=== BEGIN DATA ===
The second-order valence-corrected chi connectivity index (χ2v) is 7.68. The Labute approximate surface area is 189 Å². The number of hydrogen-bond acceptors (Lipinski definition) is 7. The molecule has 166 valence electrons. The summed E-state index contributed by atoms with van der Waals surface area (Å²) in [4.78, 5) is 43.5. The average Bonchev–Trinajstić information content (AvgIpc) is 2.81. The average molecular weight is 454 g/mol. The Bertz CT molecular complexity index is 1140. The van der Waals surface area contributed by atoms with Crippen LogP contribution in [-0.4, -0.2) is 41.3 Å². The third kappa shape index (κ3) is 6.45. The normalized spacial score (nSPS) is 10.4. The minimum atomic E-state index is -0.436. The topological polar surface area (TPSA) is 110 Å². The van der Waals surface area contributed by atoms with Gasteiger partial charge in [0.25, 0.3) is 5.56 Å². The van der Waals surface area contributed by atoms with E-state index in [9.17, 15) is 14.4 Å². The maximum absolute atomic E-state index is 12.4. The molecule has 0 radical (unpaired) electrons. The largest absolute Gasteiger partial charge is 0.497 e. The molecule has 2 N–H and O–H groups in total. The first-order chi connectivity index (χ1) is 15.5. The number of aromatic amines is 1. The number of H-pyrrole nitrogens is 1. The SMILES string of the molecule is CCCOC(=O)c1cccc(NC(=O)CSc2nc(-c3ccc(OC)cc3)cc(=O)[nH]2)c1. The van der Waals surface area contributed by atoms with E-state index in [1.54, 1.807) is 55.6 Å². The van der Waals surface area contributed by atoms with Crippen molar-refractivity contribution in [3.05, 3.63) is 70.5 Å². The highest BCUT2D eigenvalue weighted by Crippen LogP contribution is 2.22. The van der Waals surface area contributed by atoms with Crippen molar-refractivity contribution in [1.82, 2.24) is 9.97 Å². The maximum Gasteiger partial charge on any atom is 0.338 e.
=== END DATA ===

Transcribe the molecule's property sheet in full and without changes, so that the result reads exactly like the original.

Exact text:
The second-order valence-corrected chi connectivity index (χ2v) is 7.68. The Labute approximate surface area is 189 Å². The number of hydrogen-bond acceptors (Lipinski definition) is 7. The molecule has 166 valence electrons. The summed E-state index contributed by atoms with van der Waals surface area (Å²) in [4.78, 5) is 43.5. The average Bonchev–Trinajstić information content (AvgIpc) is 2.81. The average molecular weight is 454 g/mol. The Bertz CT molecular complexity index is 1140. The van der Waals surface area contributed by atoms with Crippen LogP contribution in [-0.4, -0.2) is 41.3 Å². The third kappa shape index (κ3) is 6.45. The normalized spacial score (nSPS) is 10.4. The minimum atomic E-state index is -0.436. The topological polar surface area (TPSA) is 110 Å². The van der Waals surface area contributed by atoms with Gasteiger partial charge in [0.25, 0.3) is 5.56 Å². The van der Waals surface area contributed by atoms with E-state index in [9.17, 15) is 14.4 Å². The maximum absolute atomic E-state index is 12.4. The molecule has 0 radical (unpaired) electrons. The largest absolute Gasteiger partial charge is 0.497 e. The molecule has 2 N–H and O–H groups in total. The first-order chi connectivity index (χ1) is 15.5. The number of aromatic amines is 1. The number of H-pyrrole nitrogens is 1. The SMILES string of the molecule is CCCOC(=O)c1cccc(NC(=O)CSc2nc(-c3ccc(OC)cc3)cc(=O)[nH]2)c1. The van der Waals surface area contributed by atoms with E-state index in [1.54, 1.807) is 55.6 Å². The van der Waals surface area contributed by atoms with Crippen molar-refractivity contribution in [3.05, 3.63) is 70.5 Å². The highest BCUT2D eigenvalue weighted by Crippen LogP contribution is 2.22. The van der Waals surface area contributed by atoms with Crippen molar-refractivity contribution in [1.82, 2.24) is 9.97 Å². The maximum Gasteiger partial charge on any atom is 0.338 e.